CBS, NBC to air medical dramas

The Associated Press

LOS ANGELES Television is on the verge of a health care crisis. Medical dramas are regaining their vital signs, but the newcomers are drawing from the same supply of audience lifeblood.

CBS' "Chicago Hope," starring Mandy Patinkin and Adam Arkin, and NBC's "ER," with Anthony Edwards and Sherry Stringfield, will go head-to-head at 10 p.m. EDT Thursdays, starting Sept. 22.

Both have special previews: "Chicago Hope" at 8 p.m. EDT Sunday, Sept. 18, and "ER" at 9 p.m. EDT Monday, Sept. 19.

Physicians, seize your scalpels; the hospital duel is on. Or not, say the series' producers. Equating the two dramas because both are about medicine is narrow-minded, they contend.

"It's very easy for the media to latch onto a convenient yardstick to compare," says "Chicago Hope" creator David E. Kelley. "We may not compare to 'ER' at all in terms of style or substance. It may be just as appropriate to compare us to 'Picket Fences' or 'NYPD Blue.'"

"Picket Fences," the prickly small-town drama starring Tom Skerritt and Kathy Baker, is Kelley's other series, and much-lauded. He cut his TV teeth on yet another acclaimed drama, "L.A. Law," when producer Steven Bochco recruited the then-attorney as a writer.

"ER" has similarly impressive parentage. It's the creation of "Jurassic Park" author Michael Crichton and is shepherded by co-executive producer John Wells ("China Beach").

Wells sides with Kelley in dismissing a battle-of-the-network-doctors scenario.

"They're both medical shows, but beyond that they have very little in common," he said. "They're about very different types of medicine, they're about very different types of hospitals and about very different types of patients."

The contest is similar to that of any pair of well-written dramas, says Wells.

But how different can two hospital shows be? Let's take a peek:

Gritty "ER" is set in Chicago, in the well-worn emergency room of County General Memorial Hospital, where hectic describes the pace and harried describes the doctors.

"Chicago Hope" also is set in the Windy City, but within the Architectural Digest halls and operating rooms of cutting-edge Chicago Hope Hospital. The doctors are equally sleek.

NBC executive Don Ohlmeyer recently dismissed "Chicago Hope" as a passe, 1980s yuppie-minded series: " 'L.A. Law' with medicine bags," as he put it, referring to his network's once-reigning Thursday night drama.

Ohlmeyer is welcome to take his shots, responds Kelley, but adds that "NBC should be so lucky as to get another show like 'L.A. Law' in his tenure."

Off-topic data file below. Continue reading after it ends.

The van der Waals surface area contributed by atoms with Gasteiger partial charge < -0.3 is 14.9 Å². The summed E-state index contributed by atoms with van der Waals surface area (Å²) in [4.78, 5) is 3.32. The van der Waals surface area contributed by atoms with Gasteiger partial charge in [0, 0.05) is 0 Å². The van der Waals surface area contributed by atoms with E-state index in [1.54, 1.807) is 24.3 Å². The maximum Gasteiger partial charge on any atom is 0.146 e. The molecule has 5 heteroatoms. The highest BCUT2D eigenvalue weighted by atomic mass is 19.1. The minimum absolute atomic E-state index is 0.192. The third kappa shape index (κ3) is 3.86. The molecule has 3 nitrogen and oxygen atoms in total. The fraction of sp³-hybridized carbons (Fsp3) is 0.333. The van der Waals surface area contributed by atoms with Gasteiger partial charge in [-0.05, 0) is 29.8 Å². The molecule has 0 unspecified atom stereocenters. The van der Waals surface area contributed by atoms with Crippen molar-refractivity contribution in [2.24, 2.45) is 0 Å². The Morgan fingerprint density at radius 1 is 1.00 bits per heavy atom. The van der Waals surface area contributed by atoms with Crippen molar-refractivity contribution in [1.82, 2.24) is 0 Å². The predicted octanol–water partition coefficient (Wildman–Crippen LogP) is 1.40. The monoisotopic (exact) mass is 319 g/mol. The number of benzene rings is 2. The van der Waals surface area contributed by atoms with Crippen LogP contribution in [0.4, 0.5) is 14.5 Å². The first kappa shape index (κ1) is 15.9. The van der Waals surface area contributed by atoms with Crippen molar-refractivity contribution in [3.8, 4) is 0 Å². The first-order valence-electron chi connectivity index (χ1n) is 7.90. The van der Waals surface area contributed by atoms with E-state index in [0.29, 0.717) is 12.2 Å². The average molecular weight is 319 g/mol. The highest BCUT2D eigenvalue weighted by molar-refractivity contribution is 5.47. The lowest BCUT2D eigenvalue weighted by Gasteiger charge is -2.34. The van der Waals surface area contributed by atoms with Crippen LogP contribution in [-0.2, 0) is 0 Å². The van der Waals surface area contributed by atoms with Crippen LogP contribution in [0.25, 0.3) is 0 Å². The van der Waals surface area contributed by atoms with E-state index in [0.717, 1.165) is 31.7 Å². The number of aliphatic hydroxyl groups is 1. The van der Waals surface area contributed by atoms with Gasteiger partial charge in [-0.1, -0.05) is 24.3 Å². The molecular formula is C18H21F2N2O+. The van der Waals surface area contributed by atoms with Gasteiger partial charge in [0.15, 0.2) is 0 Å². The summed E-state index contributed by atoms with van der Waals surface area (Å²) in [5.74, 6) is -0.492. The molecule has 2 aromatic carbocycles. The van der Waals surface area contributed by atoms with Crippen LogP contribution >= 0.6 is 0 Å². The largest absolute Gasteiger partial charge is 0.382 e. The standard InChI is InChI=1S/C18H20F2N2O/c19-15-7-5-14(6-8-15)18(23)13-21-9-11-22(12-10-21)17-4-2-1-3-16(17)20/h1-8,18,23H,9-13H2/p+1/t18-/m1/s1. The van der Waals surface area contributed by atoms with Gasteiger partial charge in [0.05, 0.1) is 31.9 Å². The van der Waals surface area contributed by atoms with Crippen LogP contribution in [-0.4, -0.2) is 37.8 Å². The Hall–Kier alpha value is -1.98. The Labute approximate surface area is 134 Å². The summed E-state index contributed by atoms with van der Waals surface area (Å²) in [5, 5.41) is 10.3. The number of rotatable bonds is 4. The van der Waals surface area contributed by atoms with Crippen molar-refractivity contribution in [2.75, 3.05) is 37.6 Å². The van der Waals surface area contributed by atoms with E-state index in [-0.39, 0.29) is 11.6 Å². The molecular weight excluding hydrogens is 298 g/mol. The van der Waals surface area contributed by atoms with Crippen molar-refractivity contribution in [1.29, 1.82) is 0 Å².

Neither series is a graduate of the "Marcus Welby" school of medicine. The doctors are flawed and the staff rather than patients are the focus. The doctor-patient relationship also differs from the intimate, warm and fuzzy one traditionally drawn on TV.

"Most physicians are not particularly involved in their patient care," says Wells, "especially in emergency rooms, where doctors see 25 to 60 patients a day."

"The series first and foremost has to be about your (regular) characters," says Kelley. "Your best emotional moments are those realized with your characters. We didn't try to establish a franchise which is simply for meeting guest stars on a weekly basis."

Both "ER" and "Chicago Hope" describe themselves as "workplace" shows. The characters generally will be seen at the hospital, not at home.

Both programs went for known actors but shunned glamour casting, or as Wells put it, "young doctors in love."

"We tried very hard to cast the best actors in those roles," he said. "It was clear we needed extremely talented actors to carry off a combination of compassion and science."

"ER," set in a teaching hospital, has a younger cast. "Chicago Hope," has more veterans, says Kelley.

"We are suggesting these guys are the top in their field. If you made these guys young, you would indict the credibility of the whole arena," Kelley said. More youthful faces will be introduced, he said, but not to curry demographic favor.

The gore factor: "ER" plans to be more circumspect, "Chicago Hope" will go for the gusto, within reason. Audiences will be reminded "they're in a real hospital ... as opposed to the way Hollywood depicts it," Kelley said.

Neither network is allowing, publicly, that it might break up the fight by moving its series. "ER" sits atop a strong NBC lineup that includes "Seinfeld;" there is no indication from CBS that "Chicago Hope" will be anywhere but Thursday night, Kelley said, although he'd prefer Monday or Wednesday.

Maybe both will survive, filling the void created by the 1988 demise of TV's last medical drama success, "St. Elsewhere." It's possible, Wells suggests.

"We did that on 'China Beach' every year. We were up against 'Wise Guys.' And I think it kept our numbers down and their numbers down. But we stayed on for three years."

Read Next Article